Thursday, September 19, 2019


Francine believed with all her heart that the altar was Calvary and that again Jesus was offered up for sacrifice.

On my way out of the Bay Ridge Ford Service Center I walked toward the barrier at the entrance, a chain guarded by a man in a booth. I was going to step over it I guess, or walk around it, when there was the man lowering it to the ground, Sir Walter Raleigh-like, so I could walk over it without a care. I thanked him.

“OK, hey! You’re welcome, you’re welcome! No problem at all. No problem. Only one thing, just—see, this here’s a street. There’s cars comin’ in and out. So if you would do me a favor. Just use the sidewalk over there.” He indicated it on the far side with his outstretched hand, still holding the chain in the other. “Just so, you know. For your safety. You understand? Just a favor for your safety.”

I smiled and nodded and agreed and thanked him and smiled.

“‘Cause this here’s a street, see. There’s cars passin’ through. So as a matter of safety. Your safety, you understand? Just as a favor. Use the sidewalk please. Next time. You understand? But you’re welcome, you’re welcome. Have a great day!”

Friday, September 13, 2019

Late at night while washing dishes I had an insight that the Grateful Dead’s peak years of cultural influence were not the ‘60s but the ‘80s.

When I got into the Dead I thought I was late to the party. The ‘60s had happened, the ‘70s too. Jerry fat and gray. I wasn’t around for the Acid Tests, the Be-In. The Fillmore, the Carousel, the Avalon. What could it have been like to go to a concert on a Tuesday night, get dosed by Bear and wind up naked in the park, not lost and despairing but with a dozen kindred souls, all laughing ecstatically, scrutinizing the straight world as it awoke to go to work and not giving a fuck except about the universe? This happened, I know. But not to me.

Shows seemed to occur on the fly yet were promoted—and so memorialized—by gloriously psychedelic posters. Cost a buck to get in, maybe five or maybe nothing. For years this band had played in parks, on the street, on campuses, all the while revolution in the air. I know—I saw the pictures in the books. How I wished I was there. All the clothes were cooler. The hair. Everything was happening and nothing was predictable. You could probably go right up there and sit on that stage if you wanted, by the tangle of cables and the speakers with the tie-dye grilles.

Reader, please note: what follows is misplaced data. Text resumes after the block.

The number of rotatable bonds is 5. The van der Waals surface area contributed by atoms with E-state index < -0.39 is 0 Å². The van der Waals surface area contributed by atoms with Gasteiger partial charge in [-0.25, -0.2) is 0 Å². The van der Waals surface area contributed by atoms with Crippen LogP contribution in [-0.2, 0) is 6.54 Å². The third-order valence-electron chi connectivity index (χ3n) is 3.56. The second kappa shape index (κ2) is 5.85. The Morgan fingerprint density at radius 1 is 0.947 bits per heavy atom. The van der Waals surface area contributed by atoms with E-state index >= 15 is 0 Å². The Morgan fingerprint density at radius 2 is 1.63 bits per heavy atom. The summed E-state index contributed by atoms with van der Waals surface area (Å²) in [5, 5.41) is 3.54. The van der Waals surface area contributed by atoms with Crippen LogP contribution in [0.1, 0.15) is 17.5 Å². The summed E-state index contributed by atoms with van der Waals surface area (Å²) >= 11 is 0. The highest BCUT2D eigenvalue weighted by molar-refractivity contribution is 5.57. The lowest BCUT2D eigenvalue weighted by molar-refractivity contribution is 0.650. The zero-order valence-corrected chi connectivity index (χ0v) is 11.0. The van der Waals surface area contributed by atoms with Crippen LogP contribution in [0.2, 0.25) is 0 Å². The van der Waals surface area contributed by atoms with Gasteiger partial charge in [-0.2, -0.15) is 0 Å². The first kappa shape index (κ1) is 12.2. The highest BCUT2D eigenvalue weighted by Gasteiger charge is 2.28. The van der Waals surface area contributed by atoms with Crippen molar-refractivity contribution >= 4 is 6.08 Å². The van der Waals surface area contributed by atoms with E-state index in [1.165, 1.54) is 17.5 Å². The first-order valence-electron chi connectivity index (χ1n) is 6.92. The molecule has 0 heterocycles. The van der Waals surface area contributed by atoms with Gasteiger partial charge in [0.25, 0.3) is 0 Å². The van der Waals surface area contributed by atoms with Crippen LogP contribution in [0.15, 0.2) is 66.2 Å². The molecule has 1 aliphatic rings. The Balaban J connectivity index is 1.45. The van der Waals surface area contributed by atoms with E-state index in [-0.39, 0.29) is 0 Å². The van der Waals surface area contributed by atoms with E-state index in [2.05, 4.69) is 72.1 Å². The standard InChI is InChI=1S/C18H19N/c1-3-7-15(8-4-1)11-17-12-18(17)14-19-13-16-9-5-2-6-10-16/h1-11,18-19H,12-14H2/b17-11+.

When their audience got bigger the Dead responded in kind: a sound system three stories tall, shows that lasted hours and hours, long weird Dark Stars. Egypt on a lark. I missed all that, too. Now the band seemed diminished, constrained; endlessly touring the hockey arenas of the United States, subject to regulations as to when to stop. Set lists, though still varied and unique, had acquired a creeping formality: some songs were openers, some closers; there were first-set songs and second-set songs and everybody knew the encores. The weirdest music all tidied up and filed away in the middle of the second set. There were tendencies for certain sequences. Tendencies for sequences of sequences. Ronald Reagan was president; nothing was happening and everything was predictable.

I got it on good authority that Jerry was a junkie and I thought, my God. The darkness of it. The coldness. In my naive head all filled with flowers it seemed like a betrayal.

But the music was still there. Jerry bent at the neck, playing furious triplets in dorian mode. The drummers never hitting anything at once. Or on the one. Phil. There was a careening, dangerous quality to the music—dangerous in the sense of something big that’s falling over—that could be quite compelling if you were so inclined. And quite not if not, which kind of proves the point. Turns out the formality provided a context, a foil. The deviations, the surprises, they meant more than mere chaos ever could.

In fact the Dead were never more powerful and influential. They reached many, many more people than they had before. If you were a kid in Pittsburgh, or St. Louis, or Santa Fe, you went to the Dead show when it came to town. Like it or not. There weren’t a lot of kicks to be had in this country in 1983. No Instagram and nothing on TV. If you wanted to do anything interesting you’d better see the Grateful Dead.